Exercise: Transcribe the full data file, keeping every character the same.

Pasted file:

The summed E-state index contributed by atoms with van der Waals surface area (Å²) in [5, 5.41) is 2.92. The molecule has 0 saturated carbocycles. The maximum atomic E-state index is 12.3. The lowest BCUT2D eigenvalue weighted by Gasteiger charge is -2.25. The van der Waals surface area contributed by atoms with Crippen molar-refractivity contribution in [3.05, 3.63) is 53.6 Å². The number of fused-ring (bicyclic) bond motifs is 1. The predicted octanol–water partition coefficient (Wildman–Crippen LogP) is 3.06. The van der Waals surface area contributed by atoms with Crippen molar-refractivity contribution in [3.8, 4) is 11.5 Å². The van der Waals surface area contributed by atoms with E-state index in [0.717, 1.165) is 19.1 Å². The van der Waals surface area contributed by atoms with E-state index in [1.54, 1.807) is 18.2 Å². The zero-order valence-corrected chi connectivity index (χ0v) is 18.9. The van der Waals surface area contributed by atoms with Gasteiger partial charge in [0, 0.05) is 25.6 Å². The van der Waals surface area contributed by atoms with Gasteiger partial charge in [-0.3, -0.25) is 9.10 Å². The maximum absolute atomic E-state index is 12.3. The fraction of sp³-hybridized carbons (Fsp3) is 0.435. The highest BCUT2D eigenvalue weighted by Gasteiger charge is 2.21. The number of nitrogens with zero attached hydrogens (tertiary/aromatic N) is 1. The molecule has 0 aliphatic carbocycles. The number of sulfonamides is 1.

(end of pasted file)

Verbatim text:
The summed E-state index contributed by atoms with van der Waals surface area (Å²) in [5, 5.41) is 2.92. The molecule has 0 saturated carbocycles. The maximum atomic E-state index is 12.3. The lowest BCUT2D eigenvalue weighted by Gasteiger charge is -2.25. The van der Waals surface area contributed by atoms with Crippen molar-refractivity contribution in [3.05, 3.63) is 53.6 Å². The number of fused-ring (bicyclic) bond motifs is 1. The predicted octanol–water partition coefficient (Wildman–Crippen LogP) is 3.06. The van der Waals surface area contributed by atoms with Crippen molar-refractivity contribution in [3.8, 4) is 11.5 Å². The van der Waals surface area contributed by atoms with E-state index in [0.717, 1.165) is 19.1 Å². The van der Waals surface area contributed by atoms with E-state index in [1.54, 1.807) is 18.2 Å². The zero-order valence-corrected chi connectivity index (χ0v) is 18.9. The van der Waals surface area contributed by atoms with Gasteiger partial charge in [0, 0.05) is 25.6 Å². The van der Waals surface area contributed by atoms with Gasteiger partial charge in [-0.3, -0.25) is 9.10 Å². The maximum absolute atomic E-state index is 12.3. The fraction of sp³-hybridized carbons (Fsp3) is 0.435. The highest BCUT2D eigenvalue weighted by Gasteiger charge is 2.21. The number of nitrogens with zero attached hydrogens (tertiary/aromatic N) is 1. The molecule has 0 aliphatic carbocycles. The number of sulfonamides is 1.